Michele Syba, one of the editors of the Scrivener (1980 ), appreciates how the exhibit puts her annual journal in some historical perspective. "This retrospective is so helpful because it situates Scrivener then with the Scrivener of today and gives me some sense of the magazine's genealogy. Usually we just make reference to the Scriveners of the past two years."

McKnight decided to create this exhibit because he had the necessary "critical mass of material" and decided it was time to do something on student literary magazines. Having created a bibliography of Canadian literary magazines for his MA thesis in English, McKnight is well acquainted with the terrain; many of the magazines in the collection are his own.

In fact, due to the nature of a student magazine -- usually transient, frequently underground and anti-establishment -- procuring complete sets of the journals is no small task. McKnight drew some of the materials from the F.R. Scott Poetry Collection and the Ralph Gustafson Collection, both housed in Rare Books, from Scrivener and from the collection of Adrian King-Edwards, owner of The Word Bookstore.

McKnight maintains that there were three periods of "volcanic eruption" of literary activity in this century: the '20s, the '50s with the likes of poet and singer-songwriter Cohen and the return of Louis Dudek from Columbia University to teach at McGill, and the late '70s when American poet Ken Norris was doing his PhD here.

One of the reasons for the success or importance of certain of the magazines, McKnight maintains, is the participation of a particular teacher. In the '20s, that was Howard Files, who taught at McGill from 1925 to 1965. McKnight points out a book by John Glassco and Leon Edel -- both of whom published in the Fortnightly -- entitled Memoirs of Mount Parnass, which includes a sonnet dedicated to Files. Montreal poet, teacher and critic of education David Solway has also dedicated work to Files.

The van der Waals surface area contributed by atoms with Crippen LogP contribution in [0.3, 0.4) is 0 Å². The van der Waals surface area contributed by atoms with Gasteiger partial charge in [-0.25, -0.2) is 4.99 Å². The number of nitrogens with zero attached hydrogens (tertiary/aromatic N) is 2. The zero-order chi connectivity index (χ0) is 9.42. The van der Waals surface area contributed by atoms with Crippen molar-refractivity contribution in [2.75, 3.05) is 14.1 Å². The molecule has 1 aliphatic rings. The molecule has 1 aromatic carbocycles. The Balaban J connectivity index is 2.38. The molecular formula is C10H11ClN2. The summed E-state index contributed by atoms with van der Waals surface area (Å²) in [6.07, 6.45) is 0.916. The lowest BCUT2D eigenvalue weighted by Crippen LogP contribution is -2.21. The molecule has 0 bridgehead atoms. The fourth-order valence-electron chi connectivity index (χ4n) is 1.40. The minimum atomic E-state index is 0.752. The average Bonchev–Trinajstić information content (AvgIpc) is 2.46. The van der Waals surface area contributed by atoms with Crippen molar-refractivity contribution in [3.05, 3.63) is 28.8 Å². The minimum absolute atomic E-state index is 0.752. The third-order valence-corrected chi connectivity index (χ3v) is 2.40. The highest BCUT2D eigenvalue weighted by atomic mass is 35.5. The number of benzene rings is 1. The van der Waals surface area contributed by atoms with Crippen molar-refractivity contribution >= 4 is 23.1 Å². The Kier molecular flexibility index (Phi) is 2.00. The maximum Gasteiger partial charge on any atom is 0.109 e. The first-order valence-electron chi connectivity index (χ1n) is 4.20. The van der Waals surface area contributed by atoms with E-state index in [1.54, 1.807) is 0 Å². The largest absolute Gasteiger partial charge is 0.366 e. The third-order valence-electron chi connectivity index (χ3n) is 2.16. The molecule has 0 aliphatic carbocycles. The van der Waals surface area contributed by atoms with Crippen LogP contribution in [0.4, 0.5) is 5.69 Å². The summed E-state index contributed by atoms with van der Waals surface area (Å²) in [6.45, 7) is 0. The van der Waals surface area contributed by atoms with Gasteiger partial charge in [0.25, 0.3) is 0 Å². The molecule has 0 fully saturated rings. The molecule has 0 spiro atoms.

In the '50s it was Dudek, English professor and poet, who encouraged students to start their own magazines and himself began DC Press. In a letter that Dudek, now 81, wrote to The Pillar (1987 ), a current McGill literary magazine, when asked about the absence of a creative writing program at the University, Dudek replied that ever since 1951 some writing course "has persisted in one form or another."

Now, says McKnight, it's English professor Brian Trehearne who offers a non-credit poetry workshop which serves as the source material for the student literary magazine Montage (1993 ).

Hugh MacLennan, while he didn't align himself with a particular magazine during the years he taught at McGill, did write the preface to The Forge during his first year at the University in 1953. In the magazine, where the poems of Leonard Cohen were starting to be published, he innocently makes the point, "With all this talent, who knows who will be famous." Little did he know. Little do any of us know who next will emerge from the pages of McGill's literary journals.

The exhibition will continue until April 30.